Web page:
The collection of vehicle velocity data based on electronic registration identification of motor vehicles involves installing a comprehensive sensing base station at each key intersection or public security checkpoint, expressway ramp, and checkpoints at city entries. A detection coil should be installed 15 meters away from the law enforcement monitoring station or the key intersection on the main highway. To inspect the vehicles passing through the road, a gantry should be installed at a distance of 15 meters from the detection coil and an electronic registration identification of the motor vehicle device should be installed on the gantry to automatically identify the license plate of the vehicle. The reader/writer antenna installed on the gantry acquires the data from passing vehicles equipped with an electronic registration identification of motor vehicles. When the vehicle comes in contact with the coil, the detection coil emits two signals, one signal goes to the high-definition video camera and the other signal goes to the reader/writer antenna. The vehicle license plate and the electronic registration identification of the motor vehicle signal of the vehicle are captured simultaneously. After the signal is read, it is uploaded to the comprehensive sensing base station for data processing.
The system at the comprehensive sensing base station consists of a license plate recognition system and a vehicle electronic registration identification of motor vehicles decal read and write system. The system as a whole performs data collection, verification, transmission, and processing in practical applications. The overall layout is shown in Figures 1 and 2.
An appropriate location at the traffic checkpoint or the road junction is chosen to install the gantry. The induction coil is installed 15 meters from the gantry. Installed on the gantry are the electronic registration identification of motor vehicles’ antenna, the high-definition video camera, and the fill-in light. Two trigger signals are sent out through the induction coil, one to the video camera and one to the vehicle electronic antenna. The antenna of the electronic registration identification of motor vehicles is connected to the read/write control of the vehicle. The video camera is connected to a front-end computer through a network or to an exchanger.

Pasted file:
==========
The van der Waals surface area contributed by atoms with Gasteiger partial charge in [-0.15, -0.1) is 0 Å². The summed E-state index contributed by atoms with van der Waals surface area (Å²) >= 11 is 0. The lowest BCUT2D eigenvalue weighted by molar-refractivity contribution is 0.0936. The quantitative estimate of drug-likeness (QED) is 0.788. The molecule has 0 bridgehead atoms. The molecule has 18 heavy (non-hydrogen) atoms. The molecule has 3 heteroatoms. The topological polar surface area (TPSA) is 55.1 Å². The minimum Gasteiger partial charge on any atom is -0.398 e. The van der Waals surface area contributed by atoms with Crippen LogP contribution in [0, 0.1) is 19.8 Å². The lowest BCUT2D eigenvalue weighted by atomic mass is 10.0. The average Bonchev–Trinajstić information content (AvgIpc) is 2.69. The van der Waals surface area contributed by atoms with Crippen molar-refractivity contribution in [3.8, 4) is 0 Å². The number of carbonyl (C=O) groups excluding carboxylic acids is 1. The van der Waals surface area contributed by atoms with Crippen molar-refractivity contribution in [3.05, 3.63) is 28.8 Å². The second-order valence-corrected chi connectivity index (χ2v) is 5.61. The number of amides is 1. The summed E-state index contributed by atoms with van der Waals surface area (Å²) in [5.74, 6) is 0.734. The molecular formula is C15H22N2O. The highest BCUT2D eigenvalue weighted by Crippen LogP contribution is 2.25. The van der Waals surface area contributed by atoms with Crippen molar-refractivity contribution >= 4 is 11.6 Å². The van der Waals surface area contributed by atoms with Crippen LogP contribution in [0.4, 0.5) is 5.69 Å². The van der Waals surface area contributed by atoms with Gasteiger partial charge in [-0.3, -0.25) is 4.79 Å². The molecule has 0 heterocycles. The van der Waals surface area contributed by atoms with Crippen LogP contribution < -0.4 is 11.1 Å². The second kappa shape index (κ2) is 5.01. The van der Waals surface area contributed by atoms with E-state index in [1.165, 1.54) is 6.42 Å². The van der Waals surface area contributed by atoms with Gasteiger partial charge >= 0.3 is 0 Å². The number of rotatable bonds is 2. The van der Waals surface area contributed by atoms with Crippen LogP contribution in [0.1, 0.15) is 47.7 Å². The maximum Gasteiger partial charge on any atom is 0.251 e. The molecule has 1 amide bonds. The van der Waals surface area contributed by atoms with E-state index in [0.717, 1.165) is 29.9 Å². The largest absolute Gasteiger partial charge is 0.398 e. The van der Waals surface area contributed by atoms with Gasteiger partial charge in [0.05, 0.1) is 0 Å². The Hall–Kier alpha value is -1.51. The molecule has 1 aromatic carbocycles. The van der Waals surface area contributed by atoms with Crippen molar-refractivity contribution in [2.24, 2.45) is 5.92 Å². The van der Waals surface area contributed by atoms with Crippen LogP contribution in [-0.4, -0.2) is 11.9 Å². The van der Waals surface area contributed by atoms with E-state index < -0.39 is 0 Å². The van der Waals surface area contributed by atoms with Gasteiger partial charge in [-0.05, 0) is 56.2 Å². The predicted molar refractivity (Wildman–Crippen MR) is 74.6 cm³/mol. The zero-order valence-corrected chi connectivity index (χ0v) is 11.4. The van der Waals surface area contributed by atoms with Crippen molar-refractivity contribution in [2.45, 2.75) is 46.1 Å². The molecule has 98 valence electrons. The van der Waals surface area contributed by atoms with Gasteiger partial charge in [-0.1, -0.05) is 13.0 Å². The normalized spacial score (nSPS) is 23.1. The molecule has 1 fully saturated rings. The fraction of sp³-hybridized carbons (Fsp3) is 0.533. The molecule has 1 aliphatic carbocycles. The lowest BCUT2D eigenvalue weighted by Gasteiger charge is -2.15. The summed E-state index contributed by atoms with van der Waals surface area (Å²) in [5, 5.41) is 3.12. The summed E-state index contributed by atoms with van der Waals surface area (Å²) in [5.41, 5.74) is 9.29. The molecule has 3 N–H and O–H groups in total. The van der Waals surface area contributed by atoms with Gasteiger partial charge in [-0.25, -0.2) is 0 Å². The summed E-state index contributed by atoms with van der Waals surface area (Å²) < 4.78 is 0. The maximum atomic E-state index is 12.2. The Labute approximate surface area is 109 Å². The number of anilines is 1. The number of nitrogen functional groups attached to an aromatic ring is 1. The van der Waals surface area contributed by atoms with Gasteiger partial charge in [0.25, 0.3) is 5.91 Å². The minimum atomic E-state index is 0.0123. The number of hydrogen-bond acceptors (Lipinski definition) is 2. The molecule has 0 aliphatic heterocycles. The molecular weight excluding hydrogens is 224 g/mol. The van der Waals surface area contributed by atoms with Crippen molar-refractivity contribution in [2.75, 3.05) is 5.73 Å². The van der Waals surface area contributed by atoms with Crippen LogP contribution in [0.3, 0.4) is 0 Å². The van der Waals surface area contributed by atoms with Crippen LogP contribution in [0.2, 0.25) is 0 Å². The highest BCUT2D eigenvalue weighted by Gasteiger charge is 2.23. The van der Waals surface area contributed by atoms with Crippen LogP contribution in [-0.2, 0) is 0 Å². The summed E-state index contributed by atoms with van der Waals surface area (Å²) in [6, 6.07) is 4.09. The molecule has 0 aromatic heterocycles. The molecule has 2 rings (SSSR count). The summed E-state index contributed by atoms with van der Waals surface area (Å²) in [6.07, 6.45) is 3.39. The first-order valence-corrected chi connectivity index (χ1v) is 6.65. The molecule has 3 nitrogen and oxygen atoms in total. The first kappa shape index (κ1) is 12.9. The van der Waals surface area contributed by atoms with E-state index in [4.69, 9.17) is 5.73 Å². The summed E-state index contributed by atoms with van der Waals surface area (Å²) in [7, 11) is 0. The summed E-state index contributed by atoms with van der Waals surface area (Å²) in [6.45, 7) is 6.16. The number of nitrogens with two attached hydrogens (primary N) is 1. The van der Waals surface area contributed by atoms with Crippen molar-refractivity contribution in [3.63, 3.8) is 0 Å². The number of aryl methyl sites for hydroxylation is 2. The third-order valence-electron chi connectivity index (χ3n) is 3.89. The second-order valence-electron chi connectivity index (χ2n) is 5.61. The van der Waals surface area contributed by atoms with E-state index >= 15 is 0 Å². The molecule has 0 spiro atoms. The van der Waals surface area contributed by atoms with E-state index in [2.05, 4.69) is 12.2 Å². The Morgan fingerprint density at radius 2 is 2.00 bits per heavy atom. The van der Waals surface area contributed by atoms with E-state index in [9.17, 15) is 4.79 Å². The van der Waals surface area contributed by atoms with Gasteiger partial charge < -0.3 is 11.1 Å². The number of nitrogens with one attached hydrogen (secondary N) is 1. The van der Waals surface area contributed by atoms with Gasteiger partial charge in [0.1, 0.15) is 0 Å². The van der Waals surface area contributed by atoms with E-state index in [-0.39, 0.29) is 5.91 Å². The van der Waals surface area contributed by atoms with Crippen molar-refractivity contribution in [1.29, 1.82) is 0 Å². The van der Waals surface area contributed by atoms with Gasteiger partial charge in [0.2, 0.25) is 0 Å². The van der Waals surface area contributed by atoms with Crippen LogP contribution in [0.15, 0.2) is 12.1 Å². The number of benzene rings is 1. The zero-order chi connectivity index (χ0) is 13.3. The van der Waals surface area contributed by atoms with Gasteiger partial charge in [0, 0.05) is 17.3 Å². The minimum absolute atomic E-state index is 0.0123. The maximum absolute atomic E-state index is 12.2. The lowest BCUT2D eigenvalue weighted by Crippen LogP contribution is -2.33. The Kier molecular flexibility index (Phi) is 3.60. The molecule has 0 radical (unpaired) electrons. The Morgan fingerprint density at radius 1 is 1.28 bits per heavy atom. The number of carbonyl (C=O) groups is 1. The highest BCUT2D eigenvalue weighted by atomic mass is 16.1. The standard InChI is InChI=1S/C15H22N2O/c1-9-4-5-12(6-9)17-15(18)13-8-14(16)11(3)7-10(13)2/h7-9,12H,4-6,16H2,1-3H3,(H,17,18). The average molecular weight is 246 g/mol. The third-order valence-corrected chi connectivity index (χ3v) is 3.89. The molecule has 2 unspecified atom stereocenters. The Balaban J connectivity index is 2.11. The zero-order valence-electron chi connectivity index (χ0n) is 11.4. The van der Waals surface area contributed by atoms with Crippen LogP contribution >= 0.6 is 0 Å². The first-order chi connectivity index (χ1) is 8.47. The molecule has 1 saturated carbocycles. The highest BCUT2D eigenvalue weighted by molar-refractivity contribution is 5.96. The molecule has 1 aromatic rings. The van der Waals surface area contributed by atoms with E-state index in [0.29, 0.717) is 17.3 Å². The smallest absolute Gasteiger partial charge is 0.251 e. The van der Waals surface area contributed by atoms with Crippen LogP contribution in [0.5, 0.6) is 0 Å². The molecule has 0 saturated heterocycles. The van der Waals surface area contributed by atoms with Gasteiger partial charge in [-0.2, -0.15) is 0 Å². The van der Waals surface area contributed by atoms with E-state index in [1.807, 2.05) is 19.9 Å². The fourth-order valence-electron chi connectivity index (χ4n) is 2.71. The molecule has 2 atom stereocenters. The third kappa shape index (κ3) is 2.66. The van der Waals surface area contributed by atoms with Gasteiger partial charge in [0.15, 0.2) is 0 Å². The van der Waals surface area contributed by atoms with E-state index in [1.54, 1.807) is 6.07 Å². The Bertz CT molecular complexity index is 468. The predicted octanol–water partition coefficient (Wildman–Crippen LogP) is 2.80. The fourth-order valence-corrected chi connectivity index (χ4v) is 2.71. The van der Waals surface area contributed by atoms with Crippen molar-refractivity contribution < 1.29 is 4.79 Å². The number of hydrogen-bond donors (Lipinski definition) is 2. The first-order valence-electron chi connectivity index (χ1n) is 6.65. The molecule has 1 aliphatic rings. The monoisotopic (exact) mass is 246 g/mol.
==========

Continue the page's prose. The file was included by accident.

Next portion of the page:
2.2. Vehicle Velocity Detection Based on Reader/Writer of Electronic Registration Identification of Motor Vehicles
The main method of using electronic registration identification of motor vehicles and readers/writers to acquire vehicle velocity data is the ultrahigh-frequency radio frequency identification technology. The radio frequency identification reader, using ultrahigh-frequency identification technology, interacts with the radio frequency electronic registration identification of motor vehicle tag installed on the wind shield of the vehicle through the ultrahigh-frequency horizontally polarized directional antenna. The velocity of the vehicle is calculated by noting the time difference for the vehicle to go through a fixed-length identification zone. Under normal circumstances, the transmission power of the RFID reader is 30–33 dBm, and the antenna gain is 10–12 dBi. Combined with comprehensive factors such as the sensitivity of the reader and the tag, the reading and writing coverage of the RFID reader is usually between 0 and 35 meters. The steps to calculate the velocity of a vehicle using an electronic registration identification of motor vehicle tag and a reader are as follows: Step 1. For an arbitrary vehicle shown in Figure 1, the identification record and time data are recorded as the vehicle enters the identification section of the electronic reader/writer; the same records are also recorded as the vehicle leaves the identification section. Step 2. Interruption in the recognition record is checked to determine that the vehicle has left the identification section. Step 3. The velocity is calculated using the formula: , where is the velocity with which the vehicle passes through the recognition section, is the direct distance according to the electronic registration identification of motor vehicle reader, that is, the length of the recognition section, is the time when the vehicle enters the recognition section, and is the time when the vehicle leaves the recognition section.
However, constrained by factors such as the material and angle of the vehicle’s windshield, any presence of a film, location of the decal, or any other interference, different electronic registration identification of motor vehicle readers/writers often have different maximum reading distances. The differences in the maximum reading distance prevents the electronic reader from determining where the corresponding vehicle enters the recognition section, that is, where it was first read. As a result, the reader cannot accurately calculate the vehicle velocity based on the distance and time it read.